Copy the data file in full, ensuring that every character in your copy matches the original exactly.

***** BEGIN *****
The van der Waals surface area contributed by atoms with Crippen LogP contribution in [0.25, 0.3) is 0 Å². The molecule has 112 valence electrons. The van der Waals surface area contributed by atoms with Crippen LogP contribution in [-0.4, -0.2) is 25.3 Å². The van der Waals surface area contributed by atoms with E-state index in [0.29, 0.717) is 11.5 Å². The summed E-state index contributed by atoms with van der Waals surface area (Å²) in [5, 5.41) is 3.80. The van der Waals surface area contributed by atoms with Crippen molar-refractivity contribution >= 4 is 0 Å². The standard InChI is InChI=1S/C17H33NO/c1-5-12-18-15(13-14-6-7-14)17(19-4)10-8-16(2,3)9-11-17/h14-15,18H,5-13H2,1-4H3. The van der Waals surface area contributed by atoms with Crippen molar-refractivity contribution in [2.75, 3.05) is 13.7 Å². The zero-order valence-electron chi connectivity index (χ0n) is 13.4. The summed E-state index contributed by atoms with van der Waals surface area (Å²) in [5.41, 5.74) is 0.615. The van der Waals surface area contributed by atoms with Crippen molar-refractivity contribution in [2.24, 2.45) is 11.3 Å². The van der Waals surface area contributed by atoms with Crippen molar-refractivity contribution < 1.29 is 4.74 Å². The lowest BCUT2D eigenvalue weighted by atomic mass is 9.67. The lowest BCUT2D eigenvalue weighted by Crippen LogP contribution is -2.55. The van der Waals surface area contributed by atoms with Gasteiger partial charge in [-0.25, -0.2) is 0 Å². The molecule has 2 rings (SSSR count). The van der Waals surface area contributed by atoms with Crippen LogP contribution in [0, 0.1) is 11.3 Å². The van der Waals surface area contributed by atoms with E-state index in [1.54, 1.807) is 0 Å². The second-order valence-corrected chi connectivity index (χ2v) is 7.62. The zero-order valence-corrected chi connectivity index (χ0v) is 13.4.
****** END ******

The van der Waals surface area contributed by atoms with Crippen LogP contribution in [0.25, 0.3) is 0 Å². The molecule has 112 valence electrons. The van der Waals surface area contributed by atoms with Crippen LogP contribution in [-0.4, -0.2) is 25.3 Å². The van der Waals surface area contributed by atoms with E-state index in [0.29, 0.717) is 11.5 Å². The summed E-state index contributed by atoms with van der Waals surface area (Å²) in [5, 5.41) is 3.80. The van der Waals surface area contributed by atoms with Crippen molar-refractivity contribution >= 4 is 0 Å². The standard InChI is InChI=1S/C17H33NO/c1-5-12-18-15(13-14-6-7-14)17(19-4)10-8-16(2,3)9-11-17/h14-15,18H,5-13H2,1-4H3. The van der Waals surface area contributed by atoms with Crippen molar-refractivity contribution in [2.75, 3.05) is 13.7 Å². The zero-order valence-electron chi connectivity index (χ0n) is 13.4. The summed E-state index contributed by atoms with van der Waals surface area (Å²) in [5.41, 5.74) is 0.615. The van der Waals surface area contributed by atoms with Crippen molar-refractivity contribution in [2.24, 2.45) is 11.3 Å². The van der Waals surface area contributed by atoms with Crippen molar-refractivity contribution < 1.29 is 4.74 Å². The lowest BCUT2D eigenvalue weighted by atomic mass is 9.67. The lowest BCUT2D eigenvalue weighted by Crippen LogP contribution is -2.55. The van der Waals surface area contributed by atoms with Gasteiger partial charge in [-0.25, -0.2) is 0 Å². The molecule has 2 rings (SSSR count). The van der Waals surface area contributed by atoms with Crippen LogP contribution in [0, 0.1) is 11.3 Å². The van der Waals surface area contributed by atoms with E-state index in [1.54, 1.807) is 0 Å². The second-order valence-corrected chi connectivity index (χ2v) is 7.62. The zero-order valence-corrected chi connectivity index (χ0v) is 13.4.